I received a free copy of this ebook from NetGalley, in exchange for an honest review. It will be released 3 February 2015.


A Bad Character, by Deepti Kapoor

A Bad Character
Our unnamed narrator lives in Delhi with her Aunty. Her mother died years ago and her father abandoned them for Singapore. With no one else to take care for her, Aunty has been looking for potential grooms for our narrator. Our narrator doesn't want any part of a traditional life, but she doesn't know what she wants instead. Deepti Kapoor lets her tell her story in A Bad Character as she finds someone interesting, lets him mold her, then breaks free of him.

A Bad Character is told from ten years later, as the narrator reflects back on her life. Even as a young girl, our narrator never fit in. Her mother was a loner, too. Our narrator tells us about visiting Varanasi and living in Agra before going to live with Aunty in flashbacks before telling us about how she met her unnamed lover in a cafe.

Our narrator also tells us that their affair doesn't last long, because he was killed in a traffic accident just a few months after they met. He's the opposite of what our narrator is supposed to want: unemployed, dark skinned, forward. He shows her the city and its people and draws her out of her shell. They have an amazing sexual connection. But it's not meant to be. Our narrator's lover is unstable and falls deeper into drug addiction.

The title of the book comes from a line that often appears in death notices in Indian newspapers. Some of the dead are dismissed as bad characters, as if they deserved their deaths. "Bad characters" like our narrator and her lover just don't fit in to what their families and societies want. After her affair, our narrator drifts until she finds a way make a living.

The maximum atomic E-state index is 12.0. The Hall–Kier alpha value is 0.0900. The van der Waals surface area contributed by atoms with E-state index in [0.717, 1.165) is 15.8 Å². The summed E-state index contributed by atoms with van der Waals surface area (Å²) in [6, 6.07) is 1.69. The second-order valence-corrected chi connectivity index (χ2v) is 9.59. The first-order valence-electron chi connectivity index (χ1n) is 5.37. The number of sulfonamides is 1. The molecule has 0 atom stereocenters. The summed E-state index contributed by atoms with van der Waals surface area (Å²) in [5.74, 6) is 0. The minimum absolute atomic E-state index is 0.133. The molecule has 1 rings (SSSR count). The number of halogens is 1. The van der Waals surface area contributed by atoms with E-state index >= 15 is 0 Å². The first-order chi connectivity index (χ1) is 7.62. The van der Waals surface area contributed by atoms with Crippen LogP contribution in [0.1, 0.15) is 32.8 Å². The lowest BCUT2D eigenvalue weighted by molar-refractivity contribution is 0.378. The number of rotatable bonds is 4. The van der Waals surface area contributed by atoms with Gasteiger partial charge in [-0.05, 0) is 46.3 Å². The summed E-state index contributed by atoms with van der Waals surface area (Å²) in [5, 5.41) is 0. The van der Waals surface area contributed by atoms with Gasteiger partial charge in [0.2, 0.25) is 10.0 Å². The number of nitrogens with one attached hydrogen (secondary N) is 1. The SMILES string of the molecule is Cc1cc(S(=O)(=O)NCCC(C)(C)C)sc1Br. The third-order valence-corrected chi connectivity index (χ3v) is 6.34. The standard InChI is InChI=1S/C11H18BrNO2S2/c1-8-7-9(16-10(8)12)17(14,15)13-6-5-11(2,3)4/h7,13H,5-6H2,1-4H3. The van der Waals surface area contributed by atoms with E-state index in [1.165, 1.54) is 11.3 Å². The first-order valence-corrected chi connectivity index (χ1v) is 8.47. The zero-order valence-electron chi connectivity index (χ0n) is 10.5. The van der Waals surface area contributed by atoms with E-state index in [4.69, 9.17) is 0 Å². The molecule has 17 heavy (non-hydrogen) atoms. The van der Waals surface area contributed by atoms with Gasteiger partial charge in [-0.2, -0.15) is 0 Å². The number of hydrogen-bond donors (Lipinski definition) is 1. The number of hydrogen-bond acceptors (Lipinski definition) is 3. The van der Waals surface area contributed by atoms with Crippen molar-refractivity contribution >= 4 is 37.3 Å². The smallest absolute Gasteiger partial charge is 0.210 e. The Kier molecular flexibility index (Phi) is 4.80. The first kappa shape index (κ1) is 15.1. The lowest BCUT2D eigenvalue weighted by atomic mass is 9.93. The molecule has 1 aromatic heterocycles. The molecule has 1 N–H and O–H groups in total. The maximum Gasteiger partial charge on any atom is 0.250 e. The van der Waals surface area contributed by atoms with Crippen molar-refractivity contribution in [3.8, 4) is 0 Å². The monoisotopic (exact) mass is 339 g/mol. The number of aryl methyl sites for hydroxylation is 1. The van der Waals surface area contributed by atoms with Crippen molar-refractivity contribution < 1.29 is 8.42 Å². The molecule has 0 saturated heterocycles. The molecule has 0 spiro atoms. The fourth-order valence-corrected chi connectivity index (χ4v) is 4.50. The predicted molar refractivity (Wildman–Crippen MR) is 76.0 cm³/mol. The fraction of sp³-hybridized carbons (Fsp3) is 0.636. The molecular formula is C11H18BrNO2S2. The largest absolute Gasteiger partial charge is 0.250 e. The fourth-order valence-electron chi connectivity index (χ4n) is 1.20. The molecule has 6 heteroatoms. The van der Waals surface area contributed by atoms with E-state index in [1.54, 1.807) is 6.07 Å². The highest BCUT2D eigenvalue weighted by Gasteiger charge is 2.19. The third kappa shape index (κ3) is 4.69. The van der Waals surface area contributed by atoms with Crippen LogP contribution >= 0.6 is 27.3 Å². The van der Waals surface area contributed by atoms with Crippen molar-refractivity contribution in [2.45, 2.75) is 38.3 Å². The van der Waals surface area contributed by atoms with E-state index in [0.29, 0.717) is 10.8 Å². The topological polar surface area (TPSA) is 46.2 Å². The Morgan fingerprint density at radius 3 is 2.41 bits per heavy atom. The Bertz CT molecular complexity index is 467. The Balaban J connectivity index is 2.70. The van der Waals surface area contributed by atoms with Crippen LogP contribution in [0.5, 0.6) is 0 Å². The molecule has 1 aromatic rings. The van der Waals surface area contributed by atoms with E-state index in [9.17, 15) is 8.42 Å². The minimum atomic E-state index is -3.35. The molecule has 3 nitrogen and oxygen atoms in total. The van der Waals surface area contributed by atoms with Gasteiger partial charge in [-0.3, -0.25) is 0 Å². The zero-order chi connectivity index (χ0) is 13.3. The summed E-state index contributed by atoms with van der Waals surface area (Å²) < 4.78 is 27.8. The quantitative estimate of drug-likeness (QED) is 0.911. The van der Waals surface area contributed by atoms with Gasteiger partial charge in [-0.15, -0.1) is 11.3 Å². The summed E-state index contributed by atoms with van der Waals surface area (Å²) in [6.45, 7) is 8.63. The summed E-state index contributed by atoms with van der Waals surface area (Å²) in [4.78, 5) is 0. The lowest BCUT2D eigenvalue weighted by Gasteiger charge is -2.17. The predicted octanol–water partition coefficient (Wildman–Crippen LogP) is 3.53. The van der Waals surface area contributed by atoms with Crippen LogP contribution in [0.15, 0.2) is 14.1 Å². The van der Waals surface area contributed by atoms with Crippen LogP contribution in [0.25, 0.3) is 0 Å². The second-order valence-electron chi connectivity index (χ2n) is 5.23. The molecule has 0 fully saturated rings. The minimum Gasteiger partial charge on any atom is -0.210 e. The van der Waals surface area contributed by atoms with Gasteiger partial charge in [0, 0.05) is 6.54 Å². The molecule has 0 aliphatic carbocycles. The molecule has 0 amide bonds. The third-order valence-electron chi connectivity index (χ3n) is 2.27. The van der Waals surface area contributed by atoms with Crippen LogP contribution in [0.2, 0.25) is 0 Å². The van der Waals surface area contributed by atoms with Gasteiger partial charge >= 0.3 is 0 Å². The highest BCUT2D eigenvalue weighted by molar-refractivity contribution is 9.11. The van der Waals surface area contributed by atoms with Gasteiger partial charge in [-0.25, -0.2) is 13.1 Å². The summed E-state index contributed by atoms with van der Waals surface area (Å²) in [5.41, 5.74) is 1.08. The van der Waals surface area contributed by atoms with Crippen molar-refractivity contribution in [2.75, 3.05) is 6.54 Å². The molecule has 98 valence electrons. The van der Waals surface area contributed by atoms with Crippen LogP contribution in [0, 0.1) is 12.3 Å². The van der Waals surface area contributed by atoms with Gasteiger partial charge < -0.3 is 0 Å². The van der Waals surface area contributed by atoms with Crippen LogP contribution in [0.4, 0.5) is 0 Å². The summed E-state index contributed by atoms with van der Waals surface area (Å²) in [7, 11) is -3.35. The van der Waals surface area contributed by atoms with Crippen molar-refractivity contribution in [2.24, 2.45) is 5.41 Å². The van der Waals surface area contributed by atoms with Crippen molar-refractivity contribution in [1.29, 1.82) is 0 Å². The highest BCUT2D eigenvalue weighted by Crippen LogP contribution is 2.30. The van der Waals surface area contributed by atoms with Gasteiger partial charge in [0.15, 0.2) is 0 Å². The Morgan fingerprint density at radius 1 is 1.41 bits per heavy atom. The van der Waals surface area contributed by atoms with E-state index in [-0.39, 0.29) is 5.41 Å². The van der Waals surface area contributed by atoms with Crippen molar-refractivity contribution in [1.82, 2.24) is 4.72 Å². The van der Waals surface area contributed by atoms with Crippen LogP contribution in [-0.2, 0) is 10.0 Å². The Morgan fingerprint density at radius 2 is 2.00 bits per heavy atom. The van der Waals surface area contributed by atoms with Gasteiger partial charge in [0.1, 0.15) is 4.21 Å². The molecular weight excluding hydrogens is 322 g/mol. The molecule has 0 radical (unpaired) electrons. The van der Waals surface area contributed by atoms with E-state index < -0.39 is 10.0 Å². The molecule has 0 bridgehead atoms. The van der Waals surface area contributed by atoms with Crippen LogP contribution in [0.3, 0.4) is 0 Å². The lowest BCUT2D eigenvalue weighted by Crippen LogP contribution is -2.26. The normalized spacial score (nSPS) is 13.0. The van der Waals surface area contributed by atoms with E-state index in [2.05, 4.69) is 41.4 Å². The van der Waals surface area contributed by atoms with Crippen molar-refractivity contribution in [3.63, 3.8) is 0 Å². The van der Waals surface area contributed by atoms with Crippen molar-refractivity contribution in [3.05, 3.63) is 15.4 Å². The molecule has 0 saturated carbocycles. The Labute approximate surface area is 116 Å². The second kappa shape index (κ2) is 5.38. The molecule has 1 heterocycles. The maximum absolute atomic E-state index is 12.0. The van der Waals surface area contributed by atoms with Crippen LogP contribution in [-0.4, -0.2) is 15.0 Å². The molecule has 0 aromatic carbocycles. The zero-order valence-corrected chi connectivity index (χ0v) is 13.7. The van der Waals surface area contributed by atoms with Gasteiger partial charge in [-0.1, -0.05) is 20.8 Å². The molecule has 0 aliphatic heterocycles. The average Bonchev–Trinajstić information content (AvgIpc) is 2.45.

This review is tricky to write. Only a few of the characters have names. The pacing is languid. Our narrator tells her story our of order. At times, I was reminded of Tristram Shandy as the narrator started her story over and over again. Unlike Tristram Shandy, this is not a comic bildungsroman. Our narrator doesn't have a clear goal. She drifts through life. She's a hard woman to understand.

A Bad Character will reward multiple readings. It's short chapters are packed with meaning, told through subtle clues like changes in pronouns and drug-induced hallucinations and dreams. Even though our narrator is difficult to comprehend, I was intrigued by A Bad Character and its narrator. Deepti Kapoor took me to a different world.

I received a free copy of this ebook from Edelweiss, in exchange for an honest review. It will be released 20 January 2015.

Reader Resolutions, Year II

Leslie Herman
Last year, I made a set of resolutions for my reading life—since I know I would never be able to keep any resolutions about exercise, being more social, etc. I planned to whittle down my to-read list, read a classic novel (pre-1950) every month, and be better about keeping up my reading journal.

I mostly got there. I was doing pretty good until November, when I tried to read The Turn of the Screw. Other than that, I did manage to read a pre-1950 novel or novella every month in 2014. I did resurrect my reading journal (which has gotten more useful lately). But for every book I took off the to-read list, another one (or two) went back on. ::sigh::

I've been thinking about these resolutions for a while. I think I can stick to them for a year.
  1. Keep reading a classic a month. There are so many books I missed while I was an undergraduate. Even with all the new books coming out every week, it's important to look back at books with true staying power.
  2. Re-read a book I already own once a month. While I was listening to Good Omens, I developed a strong urge to re-read the book. It's been a while. Also, over the break, I visited a bookstore and found a few more titles to add to my library. When I returned home, I had to shuffle things around to make room for them. My shelves are packed with great reads; it would be a pity to let them languish. So, more re-reading in 2015.